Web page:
The Hut, part i 15 March 2011

After a gap of many years I recently returned to teaching the origins of architecture in an undergraduate history survey.   I still call this course “caves to cathedral,”  but I don’t actually begin with caves.  In fact, my first lecture starts with the Seagram Building, but I’m still considering a new nickname: “hut to Bauhütte.”  The alliteration may not be as satisfying as in “caves to cathedrals,” but it gives the hut pride of place.

Around 300,000 BCE Paleolithic homo erectus returns each spring to the same spot in the south of France, near Nice.  There, homo erectus builds a hut from palisaded branches and bark, securing the foundation with rocks.  The hut is severely furnished: a sleeping area, a work area, and a hearth are all that are needed to satisfy the mobile lifestyle of the Paleolithic period.  Henry de Lumley, the archeologist who discovers the encampment, calls the site terra amata, or beloved earth, perhaps acknowledging that the original hunter-gatherer foresaw the marketing potential of the Mediterranean.  Though archeologists have since argued that Lumley’s enthusiasms overwhelmed his empiricism, “la hutte terra amata” is still regarded as one of the earliest human-made habitations.

Awhile later, in 1952, and not far away, at Roquebrune-Cap Martin, Le Corbusier builds a hut for himself as a final retreat at the end of his life.  Like the prehistoric visitors who preceded him, Corbu returns each spring, until his death in 1965, to a petit cabanon, a 12’ x 12’ square, wood-framed and lined in plywood.  The cabanon was originally to be clad in sheet metal, a modest exercise in machine age modernism that recalls the architect’s early fascination with the automobile and the train compartment as models for machines à habiter.  At the last minute Corbu substitutes split logs for the exterior and, thus, transforms his cabanon’s architectural aesthetic.  Now, the cabanon reflects the brutalism Corbu prefers in his later career, along with his disenchantment with the industrial age, its waste, its pollution, its material excess.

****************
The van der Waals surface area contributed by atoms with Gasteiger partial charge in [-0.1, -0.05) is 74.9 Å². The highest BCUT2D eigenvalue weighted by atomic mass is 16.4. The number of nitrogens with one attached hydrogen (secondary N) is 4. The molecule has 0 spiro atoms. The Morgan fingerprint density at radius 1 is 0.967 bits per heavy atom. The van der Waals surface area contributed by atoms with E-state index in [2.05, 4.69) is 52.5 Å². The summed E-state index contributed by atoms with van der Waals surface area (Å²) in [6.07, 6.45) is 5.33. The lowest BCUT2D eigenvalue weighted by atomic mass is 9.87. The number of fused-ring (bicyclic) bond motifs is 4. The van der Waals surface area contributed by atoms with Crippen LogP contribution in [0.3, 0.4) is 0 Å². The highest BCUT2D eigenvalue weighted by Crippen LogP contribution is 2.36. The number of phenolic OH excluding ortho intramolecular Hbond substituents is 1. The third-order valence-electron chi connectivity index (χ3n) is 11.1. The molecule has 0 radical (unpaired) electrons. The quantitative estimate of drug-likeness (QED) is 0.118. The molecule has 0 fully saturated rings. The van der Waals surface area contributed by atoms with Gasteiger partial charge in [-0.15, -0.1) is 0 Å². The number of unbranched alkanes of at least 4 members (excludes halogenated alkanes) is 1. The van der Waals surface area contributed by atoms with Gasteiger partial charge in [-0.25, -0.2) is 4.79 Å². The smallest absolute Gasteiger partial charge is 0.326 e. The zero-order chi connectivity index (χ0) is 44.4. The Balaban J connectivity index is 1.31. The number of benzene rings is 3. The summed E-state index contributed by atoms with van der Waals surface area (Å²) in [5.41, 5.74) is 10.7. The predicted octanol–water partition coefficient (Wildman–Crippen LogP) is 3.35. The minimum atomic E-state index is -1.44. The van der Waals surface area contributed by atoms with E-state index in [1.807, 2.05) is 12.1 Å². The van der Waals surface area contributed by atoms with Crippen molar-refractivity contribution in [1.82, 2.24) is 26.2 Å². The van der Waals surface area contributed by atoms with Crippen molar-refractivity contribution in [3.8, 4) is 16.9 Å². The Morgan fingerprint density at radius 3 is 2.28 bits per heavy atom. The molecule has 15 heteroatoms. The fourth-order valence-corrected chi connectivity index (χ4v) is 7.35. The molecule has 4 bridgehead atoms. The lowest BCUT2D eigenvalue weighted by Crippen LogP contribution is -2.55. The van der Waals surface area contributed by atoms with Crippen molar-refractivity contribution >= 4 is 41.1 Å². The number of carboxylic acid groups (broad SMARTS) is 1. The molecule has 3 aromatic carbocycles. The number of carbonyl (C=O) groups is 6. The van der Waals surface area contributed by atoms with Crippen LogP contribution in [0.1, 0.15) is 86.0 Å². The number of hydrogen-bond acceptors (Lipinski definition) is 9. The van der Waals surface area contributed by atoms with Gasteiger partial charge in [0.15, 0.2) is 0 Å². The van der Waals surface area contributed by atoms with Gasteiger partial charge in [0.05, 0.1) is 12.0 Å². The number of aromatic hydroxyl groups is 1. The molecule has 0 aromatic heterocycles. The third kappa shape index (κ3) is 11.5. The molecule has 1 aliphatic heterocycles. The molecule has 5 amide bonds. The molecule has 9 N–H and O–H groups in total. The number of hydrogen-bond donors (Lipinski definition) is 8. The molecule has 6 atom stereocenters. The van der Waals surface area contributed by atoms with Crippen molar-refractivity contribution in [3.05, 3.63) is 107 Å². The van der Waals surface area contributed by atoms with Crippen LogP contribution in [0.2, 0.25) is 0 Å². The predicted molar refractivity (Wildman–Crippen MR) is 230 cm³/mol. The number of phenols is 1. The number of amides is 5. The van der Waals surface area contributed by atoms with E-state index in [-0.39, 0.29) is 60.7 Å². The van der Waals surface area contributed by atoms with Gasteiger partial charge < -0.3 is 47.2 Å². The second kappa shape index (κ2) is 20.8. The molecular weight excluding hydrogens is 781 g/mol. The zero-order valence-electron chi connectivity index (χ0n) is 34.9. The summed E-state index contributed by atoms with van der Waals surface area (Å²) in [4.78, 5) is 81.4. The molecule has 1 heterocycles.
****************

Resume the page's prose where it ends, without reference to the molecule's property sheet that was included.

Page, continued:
The existenzminimum of the cabanon’s interior includes a precisely arranged toilet, table, cupboard, and bed.  The arrangement owes less to the economy and simplicity of the assembly-line mass production that inspired the radical architect Corbusier once was than to the economy and simplicity of the 18th and 19th century philosophical traditions that inspired the romantic dreamer he never ceased to be.  These are just musings.  For a full description see Deborah Gans’ excellent Le Corbusier Guide.

Next: Huts in the Land of Lincoln.

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